Posted: October 17, 2014
Small businesses supplying digital services are being urged to sign up for a new online VAT service to cut down on red tape.
From October 20, businesses supplying digital services across the European Union will be able to register for the new service which means they do not have to register VAT separately in each country where they do business.
It’s estimated that between 27,000 and 42,000 UK businesses will register for VAT MOSS (VAT Mini One Stop Shop) in the UK, to avoid additional administrative burdens and costs if a business is required to register for VAT in every Member State where it has consumers.
This is because from 1 January 2015 the place of supply, and therefore taxation, of EU business-to-consumer supplies of digital services is changing. Currently the place of taxation is where the supplier is established, but from January it will be where the consumer lives.
The digital services affected include most types of broadcasting, telecommunications and e-service supplies. Examples range from telephone services, supplies of music, films and games to downloads of apps, images, text or other information.
Sally Beggs, Deputy Director, Indirect Tax, HMRC, said: “The VAT MOSS will save digital services suppliers from having to register for VAT in every Member State where they do business, removing a significant administrative burden. Businesses with their main operation or headquarters in the UK will register with HMRC to use the service.”
While businesses will be able to register from 20 October 2014, the service will not start operating until 1 January 2015.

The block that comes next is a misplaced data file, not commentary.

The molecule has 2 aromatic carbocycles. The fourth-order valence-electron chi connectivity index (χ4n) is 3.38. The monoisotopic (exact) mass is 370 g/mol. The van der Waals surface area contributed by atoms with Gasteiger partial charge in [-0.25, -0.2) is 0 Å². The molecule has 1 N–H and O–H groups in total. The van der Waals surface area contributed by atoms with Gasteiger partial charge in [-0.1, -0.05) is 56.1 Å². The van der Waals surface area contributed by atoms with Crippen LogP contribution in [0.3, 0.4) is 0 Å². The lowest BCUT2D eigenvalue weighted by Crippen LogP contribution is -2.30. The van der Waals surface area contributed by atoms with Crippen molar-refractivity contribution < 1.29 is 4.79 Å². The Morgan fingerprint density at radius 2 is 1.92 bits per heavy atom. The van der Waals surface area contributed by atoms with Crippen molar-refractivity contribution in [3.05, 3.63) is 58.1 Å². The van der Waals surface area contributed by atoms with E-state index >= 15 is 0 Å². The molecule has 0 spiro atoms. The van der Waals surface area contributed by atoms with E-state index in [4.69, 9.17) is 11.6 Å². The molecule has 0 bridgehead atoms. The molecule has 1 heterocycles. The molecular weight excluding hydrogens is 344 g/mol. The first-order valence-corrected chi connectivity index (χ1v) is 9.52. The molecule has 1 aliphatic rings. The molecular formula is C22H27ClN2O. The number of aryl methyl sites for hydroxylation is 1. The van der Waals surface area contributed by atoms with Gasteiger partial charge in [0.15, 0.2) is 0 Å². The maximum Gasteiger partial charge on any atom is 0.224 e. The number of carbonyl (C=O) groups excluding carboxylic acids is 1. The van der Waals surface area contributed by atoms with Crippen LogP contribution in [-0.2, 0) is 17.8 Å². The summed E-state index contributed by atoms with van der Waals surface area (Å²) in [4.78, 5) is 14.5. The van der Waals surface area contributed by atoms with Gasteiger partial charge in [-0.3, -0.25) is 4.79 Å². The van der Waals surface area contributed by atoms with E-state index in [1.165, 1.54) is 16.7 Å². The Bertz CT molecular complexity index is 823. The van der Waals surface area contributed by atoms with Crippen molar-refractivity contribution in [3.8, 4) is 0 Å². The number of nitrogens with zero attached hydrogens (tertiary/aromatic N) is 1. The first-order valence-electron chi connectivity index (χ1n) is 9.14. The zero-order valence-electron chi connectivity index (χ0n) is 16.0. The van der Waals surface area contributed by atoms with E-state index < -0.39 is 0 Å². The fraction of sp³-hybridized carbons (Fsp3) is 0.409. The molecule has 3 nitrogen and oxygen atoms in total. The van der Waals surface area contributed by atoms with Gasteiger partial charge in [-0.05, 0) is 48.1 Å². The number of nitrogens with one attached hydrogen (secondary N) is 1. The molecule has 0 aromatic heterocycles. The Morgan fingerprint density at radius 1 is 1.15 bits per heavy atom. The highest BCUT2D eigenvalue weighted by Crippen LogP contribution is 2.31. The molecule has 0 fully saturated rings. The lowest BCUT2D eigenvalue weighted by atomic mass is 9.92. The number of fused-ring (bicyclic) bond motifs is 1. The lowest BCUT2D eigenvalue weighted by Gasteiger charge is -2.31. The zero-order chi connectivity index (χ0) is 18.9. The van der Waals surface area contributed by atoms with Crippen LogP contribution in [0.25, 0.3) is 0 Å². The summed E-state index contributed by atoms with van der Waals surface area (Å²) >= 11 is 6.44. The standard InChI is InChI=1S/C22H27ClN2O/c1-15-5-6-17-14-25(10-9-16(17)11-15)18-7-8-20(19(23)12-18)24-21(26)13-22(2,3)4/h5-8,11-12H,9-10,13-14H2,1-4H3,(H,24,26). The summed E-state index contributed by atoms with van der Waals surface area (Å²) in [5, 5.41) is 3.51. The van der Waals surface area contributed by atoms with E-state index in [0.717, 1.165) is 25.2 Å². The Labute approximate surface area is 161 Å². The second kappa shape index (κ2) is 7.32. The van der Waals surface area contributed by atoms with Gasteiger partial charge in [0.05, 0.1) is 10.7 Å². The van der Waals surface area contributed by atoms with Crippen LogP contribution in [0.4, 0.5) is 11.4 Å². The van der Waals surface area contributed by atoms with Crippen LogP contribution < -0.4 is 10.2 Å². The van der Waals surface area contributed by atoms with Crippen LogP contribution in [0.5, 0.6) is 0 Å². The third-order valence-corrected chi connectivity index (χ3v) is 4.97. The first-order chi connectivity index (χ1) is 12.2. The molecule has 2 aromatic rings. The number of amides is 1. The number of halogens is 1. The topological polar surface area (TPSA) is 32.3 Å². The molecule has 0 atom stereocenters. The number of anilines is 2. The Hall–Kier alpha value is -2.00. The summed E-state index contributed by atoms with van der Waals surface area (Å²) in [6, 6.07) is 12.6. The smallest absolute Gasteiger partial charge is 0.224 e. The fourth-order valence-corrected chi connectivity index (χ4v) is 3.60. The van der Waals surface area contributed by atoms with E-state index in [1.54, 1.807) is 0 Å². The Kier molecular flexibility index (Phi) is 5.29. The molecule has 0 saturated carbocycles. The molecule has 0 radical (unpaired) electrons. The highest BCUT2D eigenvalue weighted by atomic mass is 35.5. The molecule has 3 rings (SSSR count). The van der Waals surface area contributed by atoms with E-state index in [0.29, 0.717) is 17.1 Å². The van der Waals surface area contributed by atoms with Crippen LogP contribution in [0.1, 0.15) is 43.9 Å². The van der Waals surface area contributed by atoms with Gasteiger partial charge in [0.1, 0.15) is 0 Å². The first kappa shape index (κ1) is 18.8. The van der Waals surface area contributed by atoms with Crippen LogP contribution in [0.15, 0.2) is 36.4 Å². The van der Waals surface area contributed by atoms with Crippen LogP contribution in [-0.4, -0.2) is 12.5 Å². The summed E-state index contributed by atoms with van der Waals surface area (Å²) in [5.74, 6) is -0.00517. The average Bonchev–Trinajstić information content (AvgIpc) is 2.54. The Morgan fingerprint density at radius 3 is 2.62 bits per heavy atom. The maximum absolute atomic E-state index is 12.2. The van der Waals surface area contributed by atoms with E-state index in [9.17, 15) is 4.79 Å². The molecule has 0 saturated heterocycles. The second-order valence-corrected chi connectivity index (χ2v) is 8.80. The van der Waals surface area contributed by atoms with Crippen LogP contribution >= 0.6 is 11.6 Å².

**** UPDATE, 14 JANUARY 2015 ****
HMRC has allowed a significant concession for any small businesses that were going to be caught up in the Mini One Stop Shop (MOSS) system for accounting for digital sales from 1 January 2015.
Under the previous rules those businesses operating below the existing UK VAT threshold (currently £81,000 per annum)would be forced to register for VAT and for the MOSS, and therefore fall into the UK VAT ‘club’ inadvertently, and have to account for VAT on their UK activities as well.
The concession that has been introduced applies to those ‘micro’ businesses that are able to differentiate between UK and non-UK sales, in that they will register and account for their MOSS activities only, i.e. the sales to non-business customers elsewhere in the EU.
Despite the publicity, guidance and ‘simplification’ measures introduced by HMRC, it is estimated that over 200 small businesses have had to shut down since the scheme came into being due to the complexity of registering and accounting for the VAT on sales.
If you think that you are going to fall into the MOSS ‘trap’ (which has been increasingly referred to by commentators as the VAT ‘MESS’) then please get in touch with your usual Burgess Hodgson contact.
The HMRC guidance can be found here.